Weymouth: What did I know and when did I know it?, 07/09/09 — Washington Post ombudsman Andrew Alexander had a lengthy post-mortem of the “pay to play” Post ‘salon’ proposal in the Sunday, July 12 edition. Calling it an “ethical lapse of monumental proportions,”, Alexander found that early scapegoat and Post business exec Charles Pelton had in fact tried to sound out “questions about ethics [...] with both [CEO K. Weymouth and executive editor Marcus Brauchli] months ago.” For their part, the two seem to have believed that their underlings’ silence at a June 24 meeting signalled consent, when of course it merely signaled wanting to stay employed:

Several [newsroom employees] now say they didn’t speak up because they assumed top managers would eventually ensure that traditional ethics boundaries would not be breached. [...] Neither Weymouth nor Brauchli can recall anyone raising concerns, although both say they wish someone had. [...] In an interview, Brauchli said it was his responsibility to vet the concept and that it is “understandable” that no news managers at the meeting raised a caution. “When the publisher and the editor both appear to have signed off on an idea, I think it is perhaps true that a certain complacency sets in,” he said. For that reason, lower-level managers might be less inclined “to stand up and say: ‘Whoa, this is a bad idea.’ ”

Ya think? Alexander draws on interviews with Weymouth and Brauchli for the piece. Meanwhile, in “Veteran editors offer advice to the Post,” Northwestern media ethics professor Loren Ghiglione displays a keen eye for the main chance: “The board has audit, compensation and finance committees. Why not one focused on the company’s values and ethics, headed by an ethics prof?” Oh hell, why not.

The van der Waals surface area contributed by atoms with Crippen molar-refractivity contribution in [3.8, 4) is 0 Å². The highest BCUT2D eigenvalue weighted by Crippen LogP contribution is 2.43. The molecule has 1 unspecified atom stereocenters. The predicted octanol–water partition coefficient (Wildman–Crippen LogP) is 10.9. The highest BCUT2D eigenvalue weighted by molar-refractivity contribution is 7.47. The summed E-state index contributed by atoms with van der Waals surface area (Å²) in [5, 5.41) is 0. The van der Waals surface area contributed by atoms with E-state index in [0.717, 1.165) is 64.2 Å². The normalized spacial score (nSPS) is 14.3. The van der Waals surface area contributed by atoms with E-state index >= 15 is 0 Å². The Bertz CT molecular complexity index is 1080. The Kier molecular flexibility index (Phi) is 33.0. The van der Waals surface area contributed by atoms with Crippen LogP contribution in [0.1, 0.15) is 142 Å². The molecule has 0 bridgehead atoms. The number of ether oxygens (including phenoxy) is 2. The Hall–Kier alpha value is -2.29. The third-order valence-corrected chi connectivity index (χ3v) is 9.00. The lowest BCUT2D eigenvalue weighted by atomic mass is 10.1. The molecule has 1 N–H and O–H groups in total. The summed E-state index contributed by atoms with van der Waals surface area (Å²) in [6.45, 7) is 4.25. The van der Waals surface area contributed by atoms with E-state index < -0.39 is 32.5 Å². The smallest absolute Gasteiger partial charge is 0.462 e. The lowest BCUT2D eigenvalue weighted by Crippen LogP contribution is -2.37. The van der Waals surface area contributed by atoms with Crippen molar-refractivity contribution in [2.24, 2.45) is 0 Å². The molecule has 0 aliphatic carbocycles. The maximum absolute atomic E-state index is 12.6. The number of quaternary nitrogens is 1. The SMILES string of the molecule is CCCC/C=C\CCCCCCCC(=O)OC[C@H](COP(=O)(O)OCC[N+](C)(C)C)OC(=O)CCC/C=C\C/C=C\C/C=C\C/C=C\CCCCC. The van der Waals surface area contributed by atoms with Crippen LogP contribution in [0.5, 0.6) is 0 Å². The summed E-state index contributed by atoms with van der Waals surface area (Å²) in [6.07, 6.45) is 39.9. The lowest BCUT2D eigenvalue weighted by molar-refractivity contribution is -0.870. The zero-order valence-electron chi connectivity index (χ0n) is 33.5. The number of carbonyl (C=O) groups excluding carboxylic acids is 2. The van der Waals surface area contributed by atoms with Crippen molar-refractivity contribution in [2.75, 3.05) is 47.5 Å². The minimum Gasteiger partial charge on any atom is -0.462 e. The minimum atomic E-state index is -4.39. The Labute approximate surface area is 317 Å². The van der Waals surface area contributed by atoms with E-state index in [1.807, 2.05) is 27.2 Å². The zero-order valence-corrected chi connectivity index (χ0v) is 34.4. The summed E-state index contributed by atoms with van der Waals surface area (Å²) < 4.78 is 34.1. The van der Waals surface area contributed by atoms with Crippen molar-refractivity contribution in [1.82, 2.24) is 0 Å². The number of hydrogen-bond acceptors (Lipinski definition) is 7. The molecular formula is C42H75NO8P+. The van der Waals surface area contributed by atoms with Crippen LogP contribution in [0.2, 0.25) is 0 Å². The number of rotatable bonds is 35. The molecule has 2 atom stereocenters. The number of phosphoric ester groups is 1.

On the irrelevance of “Balkinization in particular and the legal profession in general, 05/25/09 — In an irritated post I decried the growing irrelevance of the legal blog ‘Balkinization’ to ongoing, urgent issues such as torture, the abrogation of habeas corpus at Guantanamo and elsewhere, and other abuses of executive power — all matters that the blog had once been at the forefront of covering.

Of late, though, there have been a number of posts on precisely these subjects, including ones by Jack Balkin, (“The Inspector General’s Report and The Horse that is Already Out of the Barn Door“, “We believe that anyone suspected of war crimes should be thoroughly investigated“)  Sandy Levinson (“A further disappointment from the Obama Administration“, and newcomer Deborah Pearlstein (“Post-Acquittal Detention“).

While I don’t agree with all of what they have to say, I agree with a lot of it.  Regardless, it’s all worth reading — and it’s rarely wise to generalize too much along the lines of “the dog that didn’t bark” with blogs or the busy people who are taking time out to write them.  I shall meditate on my impatience.

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NOTES: links to my posts are highlighted in gray and dated. Washington Post item via Yglesias.